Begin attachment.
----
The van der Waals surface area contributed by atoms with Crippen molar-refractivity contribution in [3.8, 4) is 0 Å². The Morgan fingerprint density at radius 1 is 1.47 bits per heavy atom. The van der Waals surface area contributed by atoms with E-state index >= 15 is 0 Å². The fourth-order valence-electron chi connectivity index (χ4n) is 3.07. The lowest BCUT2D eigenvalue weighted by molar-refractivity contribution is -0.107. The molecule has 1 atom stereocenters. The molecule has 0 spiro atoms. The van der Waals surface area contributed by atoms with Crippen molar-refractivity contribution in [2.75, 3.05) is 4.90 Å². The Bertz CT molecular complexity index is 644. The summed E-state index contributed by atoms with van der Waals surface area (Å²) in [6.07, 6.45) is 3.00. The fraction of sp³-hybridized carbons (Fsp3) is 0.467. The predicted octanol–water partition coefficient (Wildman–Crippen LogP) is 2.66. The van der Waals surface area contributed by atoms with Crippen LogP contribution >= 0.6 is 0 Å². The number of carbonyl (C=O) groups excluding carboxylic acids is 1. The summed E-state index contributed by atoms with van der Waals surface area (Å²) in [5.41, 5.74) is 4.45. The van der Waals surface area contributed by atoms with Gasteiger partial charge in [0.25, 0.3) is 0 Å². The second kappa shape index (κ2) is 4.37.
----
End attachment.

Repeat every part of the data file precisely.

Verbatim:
The van der Waals surface area contributed by atoms with Crippen molar-refractivity contribution in [3.8, 4) is 0 Å². The Morgan fingerprint density at radius 1 is 1.47 bits per heavy atom. The van der Waals surface area contributed by atoms with E-state index >= 15 is 0 Å². The fourth-order valence-electron chi connectivity index (χ4n) is 3.07. The lowest BCUT2D eigenvalue weighted by molar-refractivity contribution is -0.107. The molecule has 1 atom stereocenters. The molecule has 0 spiro atoms. The van der Waals surface area contributed by atoms with Crippen molar-refractivity contribution in [2.75, 3.05) is 4.90 Å². The Bertz CT molecular complexity index is 644. The summed E-state index contributed by atoms with van der Waals surface area (Å²) in [6.07, 6.45) is 3.00. The fraction of sp³-hybridized carbons (Fsp3) is 0.467. The predicted octanol–water partition coefficient (Wildman–Crippen LogP) is 2.66. The van der Waals surface area contributed by atoms with Crippen LogP contribution >= 0.6 is 0 Å². The number of carbonyl (C=O) groups excluding carboxylic acids is 1. The summed E-state index contributed by atoms with van der Waals surface area (Å²) in [5.41, 5.74) is 4.45. The van der Waals surface area contributed by atoms with Gasteiger partial charge in [0.25, 0.3) is 0 Å². The second kappa shape index (κ2) is 4.37.